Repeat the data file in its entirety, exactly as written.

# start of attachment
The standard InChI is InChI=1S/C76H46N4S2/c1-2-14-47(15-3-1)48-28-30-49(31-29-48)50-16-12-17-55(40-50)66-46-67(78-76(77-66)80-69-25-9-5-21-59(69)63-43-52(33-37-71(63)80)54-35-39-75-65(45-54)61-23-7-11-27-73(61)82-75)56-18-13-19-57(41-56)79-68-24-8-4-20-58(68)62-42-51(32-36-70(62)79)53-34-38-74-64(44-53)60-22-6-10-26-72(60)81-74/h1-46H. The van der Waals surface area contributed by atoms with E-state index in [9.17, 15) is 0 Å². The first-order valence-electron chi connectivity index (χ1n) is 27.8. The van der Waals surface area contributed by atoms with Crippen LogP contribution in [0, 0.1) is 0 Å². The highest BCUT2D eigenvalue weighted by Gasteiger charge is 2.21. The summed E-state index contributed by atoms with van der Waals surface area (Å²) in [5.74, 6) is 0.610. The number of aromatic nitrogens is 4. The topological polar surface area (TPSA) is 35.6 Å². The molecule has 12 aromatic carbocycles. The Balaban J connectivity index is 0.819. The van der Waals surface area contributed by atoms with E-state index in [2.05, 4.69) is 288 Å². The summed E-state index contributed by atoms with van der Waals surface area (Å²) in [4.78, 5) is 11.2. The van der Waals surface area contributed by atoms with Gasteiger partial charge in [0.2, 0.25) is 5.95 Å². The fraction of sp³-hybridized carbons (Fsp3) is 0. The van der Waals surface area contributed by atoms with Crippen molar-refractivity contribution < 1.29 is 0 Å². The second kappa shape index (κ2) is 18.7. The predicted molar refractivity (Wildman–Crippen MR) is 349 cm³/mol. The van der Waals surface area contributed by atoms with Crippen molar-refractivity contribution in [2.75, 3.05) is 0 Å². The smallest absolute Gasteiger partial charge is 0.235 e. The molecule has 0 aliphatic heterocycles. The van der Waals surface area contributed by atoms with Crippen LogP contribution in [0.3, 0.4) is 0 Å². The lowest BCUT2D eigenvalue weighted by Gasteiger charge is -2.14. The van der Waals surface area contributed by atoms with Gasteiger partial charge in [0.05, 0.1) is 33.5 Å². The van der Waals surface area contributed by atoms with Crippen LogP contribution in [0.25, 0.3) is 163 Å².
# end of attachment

The standard InChI is InChI=1S/C76H46N4S2/c1-2-14-47(15-3-1)48-28-30-49(31-29-48)50-16-12-17-55(40-50)66-46-67(78-76(77-66)80-69-25-9-5-21-59(69)63-43-52(33-37-71(63)80)54-35-39-75-65(45-54)61-23-7-11-27-73(61)82-75)56-18-13-19-57(41-56)79-68-24-8-4-20-58(68)62-42-51(32-36-70(62)79)53-34-38-74-64(44-53)60-22-6-10-26-72(60)81-74/h1-46H. The van der Waals surface area contributed by atoms with E-state index in [9.17, 15) is 0 Å². The first-order valence-electron chi connectivity index (χ1n) is 27.8. The van der Waals surface area contributed by atoms with Crippen LogP contribution in [0, 0.1) is 0 Å². The highest BCUT2D eigenvalue weighted by Gasteiger charge is 2.21. The summed E-state index contributed by atoms with van der Waals surface area (Å²) in [5.74, 6) is 0.610. The number of aromatic nitrogens is 4. The topological polar surface area (TPSA) is 35.6 Å². The molecule has 12 aromatic carbocycles. The Balaban J connectivity index is 0.819. The van der Waals surface area contributed by atoms with E-state index in [2.05, 4.69) is 288 Å². The summed E-state index contributed by atoms with van der Waals surface area (Å²) in [4.78, 5) is 11.2. The van der Waals surface area contributed by atoms with Gasteiger partial charge in [0.2, 0.25) is 5.95 Å². The fraction of sp³-hybridized carbons (Fsp3) is 0. The van der Waals surface area contributed by atoms with Crippen molar-refractivity contribution < 1.29 is 0 Å². The second kappa shape index (κ2) is 18.7. The predicted molar refractivity (Wildman–Crippen MR) is 349 cm³/mol. The van der Waals surface area contributed by atoms with Crippen molar-refractivity contribution in [2.75, 3.05) is 0 Å². The smallest absolute Gasteiger partial charge is 0.235 e. The molecule has 0 aliphatic heterocycles. The van der Waals surface area contributed by atoms with Crippen LogP contribution in [0.3, 0.4) is 0 Å². The lowest BCUT2D eigenvalue weighted by Gasteiger charge is -2.14. The van der Waals surface area contributed by atoms with Gasteiger partial charge in [0.05, 0.1) is 33.5 Å². The van der Waals surface area contributed by atoms with Crippen LogP contribution in [0.25, 0.3) is 163 Å².